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Chuck Nessa

WBEZ Chicago

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Just heard this will be announced tomorrow.

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Wow! That's a shocker, at least to me. I listened to WBEZ a lot when I was in Chicago.

I remember playing in that funky little studio many times for Larry's show.

Sad news.

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They don't even have that much jazz to dump, do they? Four programs? For what--more talk? And didn't they just wrap up their spring fund-drive? I'll bet the folks who pledged during the jazz shows will have a real warm, fuzzy feeling.

Seems to be like it's about time to put jazz radio on the Endangered Species list. If there's a station in your neck of the woods that plays decent jazz, please support it.. the pressure on stations to go all news/talk is intense.

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They don't even have that much jazz to dump, do they?

Overnight was the holdout. Now that will be gone.

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I hope Richard Steele lands on his feet somewhere.

richard.jpg

I guess that only leaves Neil Tesser's show?

tesser.jpg

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Does jazz really "matter" anymore? I mean, to "us", yeah. But geez, it seems like "the world" is sending "us" a message that "they" don't really give a fuck anymore.

The feeling's mutual. I guess...

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I guess that only leaves Neil Tesser's show?

tesser.jpg

Neil hasn't been there for a few years. He has another station/show.

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Well, once upon a time... Look, I know that public radio has to act somewhat like a business--and to serve its listeners. But at the same time, part of the mission of public radio is not to act like a business. The very charter of the Corporation for Public Broadcasting states that and emphasizes the need of public broadcasting to preserve American cultural treasures and heritages. If that ain't jazz, then pass me a whiff of what yer drinkin', son... and don't tell me that all the yak-yak bound to replace it is a cultural treasure or heritage.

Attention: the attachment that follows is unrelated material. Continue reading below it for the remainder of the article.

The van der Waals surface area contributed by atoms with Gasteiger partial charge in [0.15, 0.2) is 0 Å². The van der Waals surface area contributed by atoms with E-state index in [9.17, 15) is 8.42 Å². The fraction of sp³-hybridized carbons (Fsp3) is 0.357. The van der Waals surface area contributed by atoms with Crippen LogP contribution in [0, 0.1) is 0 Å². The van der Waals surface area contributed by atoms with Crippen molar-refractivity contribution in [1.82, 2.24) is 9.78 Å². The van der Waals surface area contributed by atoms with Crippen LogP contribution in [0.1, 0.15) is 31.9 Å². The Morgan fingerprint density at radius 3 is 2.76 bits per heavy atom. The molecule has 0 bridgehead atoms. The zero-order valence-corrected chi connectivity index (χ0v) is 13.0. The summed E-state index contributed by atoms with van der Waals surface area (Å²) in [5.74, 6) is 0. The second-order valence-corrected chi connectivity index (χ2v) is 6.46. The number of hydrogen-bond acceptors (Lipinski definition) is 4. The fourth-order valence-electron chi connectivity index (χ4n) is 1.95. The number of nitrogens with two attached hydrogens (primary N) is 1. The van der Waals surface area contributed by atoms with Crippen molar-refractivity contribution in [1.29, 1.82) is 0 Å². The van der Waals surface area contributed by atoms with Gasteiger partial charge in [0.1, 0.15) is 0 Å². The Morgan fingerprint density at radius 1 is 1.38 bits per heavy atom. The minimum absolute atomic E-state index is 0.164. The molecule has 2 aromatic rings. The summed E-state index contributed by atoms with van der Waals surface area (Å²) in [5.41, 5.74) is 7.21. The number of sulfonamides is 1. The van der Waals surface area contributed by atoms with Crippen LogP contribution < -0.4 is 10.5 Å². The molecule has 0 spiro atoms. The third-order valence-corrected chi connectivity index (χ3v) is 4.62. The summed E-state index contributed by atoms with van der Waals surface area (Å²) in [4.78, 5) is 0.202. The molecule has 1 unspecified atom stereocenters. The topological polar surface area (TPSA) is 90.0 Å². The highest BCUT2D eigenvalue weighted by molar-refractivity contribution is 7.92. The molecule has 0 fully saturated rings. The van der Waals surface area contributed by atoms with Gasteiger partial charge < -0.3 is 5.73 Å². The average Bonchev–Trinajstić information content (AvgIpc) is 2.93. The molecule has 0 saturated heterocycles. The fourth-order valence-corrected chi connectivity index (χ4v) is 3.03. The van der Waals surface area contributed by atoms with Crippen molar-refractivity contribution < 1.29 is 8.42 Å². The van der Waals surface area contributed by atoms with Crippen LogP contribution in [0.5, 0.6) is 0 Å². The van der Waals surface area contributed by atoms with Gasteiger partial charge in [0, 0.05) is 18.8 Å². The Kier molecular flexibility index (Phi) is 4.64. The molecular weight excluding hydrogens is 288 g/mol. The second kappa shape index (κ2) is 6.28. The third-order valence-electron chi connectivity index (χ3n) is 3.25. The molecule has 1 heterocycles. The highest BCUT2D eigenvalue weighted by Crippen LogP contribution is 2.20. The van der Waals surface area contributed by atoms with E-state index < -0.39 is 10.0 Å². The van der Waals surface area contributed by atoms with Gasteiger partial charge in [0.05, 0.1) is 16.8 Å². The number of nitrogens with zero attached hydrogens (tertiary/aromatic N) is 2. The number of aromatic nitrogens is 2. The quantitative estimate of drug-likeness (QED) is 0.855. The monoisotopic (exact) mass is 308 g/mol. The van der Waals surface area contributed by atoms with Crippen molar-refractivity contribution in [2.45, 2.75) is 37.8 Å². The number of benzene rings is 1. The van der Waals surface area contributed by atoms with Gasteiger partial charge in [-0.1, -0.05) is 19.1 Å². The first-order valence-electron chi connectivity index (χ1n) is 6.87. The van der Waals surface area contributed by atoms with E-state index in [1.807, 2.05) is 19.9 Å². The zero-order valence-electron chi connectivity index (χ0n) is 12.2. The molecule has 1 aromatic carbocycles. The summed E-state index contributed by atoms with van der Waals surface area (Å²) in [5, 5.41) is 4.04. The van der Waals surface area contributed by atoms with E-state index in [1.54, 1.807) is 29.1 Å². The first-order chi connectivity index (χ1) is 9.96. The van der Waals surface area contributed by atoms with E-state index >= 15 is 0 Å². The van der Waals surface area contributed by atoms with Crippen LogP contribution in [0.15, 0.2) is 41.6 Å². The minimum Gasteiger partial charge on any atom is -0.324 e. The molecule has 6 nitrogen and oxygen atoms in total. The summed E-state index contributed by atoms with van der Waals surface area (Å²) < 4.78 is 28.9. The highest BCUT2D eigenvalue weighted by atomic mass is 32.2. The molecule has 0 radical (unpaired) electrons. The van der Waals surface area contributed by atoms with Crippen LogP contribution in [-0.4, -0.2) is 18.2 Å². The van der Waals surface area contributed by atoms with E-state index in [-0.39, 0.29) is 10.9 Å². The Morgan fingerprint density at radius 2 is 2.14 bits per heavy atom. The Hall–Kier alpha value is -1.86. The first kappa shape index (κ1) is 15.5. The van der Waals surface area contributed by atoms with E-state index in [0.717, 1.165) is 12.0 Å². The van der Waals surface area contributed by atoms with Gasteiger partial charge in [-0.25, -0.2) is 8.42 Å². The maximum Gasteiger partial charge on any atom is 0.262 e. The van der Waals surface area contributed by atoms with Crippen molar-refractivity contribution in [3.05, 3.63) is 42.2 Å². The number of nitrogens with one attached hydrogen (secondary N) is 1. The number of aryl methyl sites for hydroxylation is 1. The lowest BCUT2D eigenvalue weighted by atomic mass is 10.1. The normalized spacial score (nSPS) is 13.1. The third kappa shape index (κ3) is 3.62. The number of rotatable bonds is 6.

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... and don't tell me that all the yak-yak bound to replace it is a cultural treasure or heritage.

Hey - nothing says "America" like a bunch of loud yammering idiots! :g:g:g

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Just heard this will be announced tomorrow.

So that would include Dick Buckley's (sp?) Sunday afternoon show?

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Just heard this will be announced tomorrow.

So that would include Dick Buckley's (sp?) Sunday afternoon show?

Ah, Buck Dickley, Bick Duckley, etc. Wonderful guy and an old friend. Not sure of his show but I wouldn't count on it.

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That would be a real shame if Dick wasn't broadcasting anymore. He's turned me on to so much traditional jazz that I would have otherwise never heard. A true friend of jazz!

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... and don't tell me that all the yak-yak bound to replace it is a cultural treasure or heritage.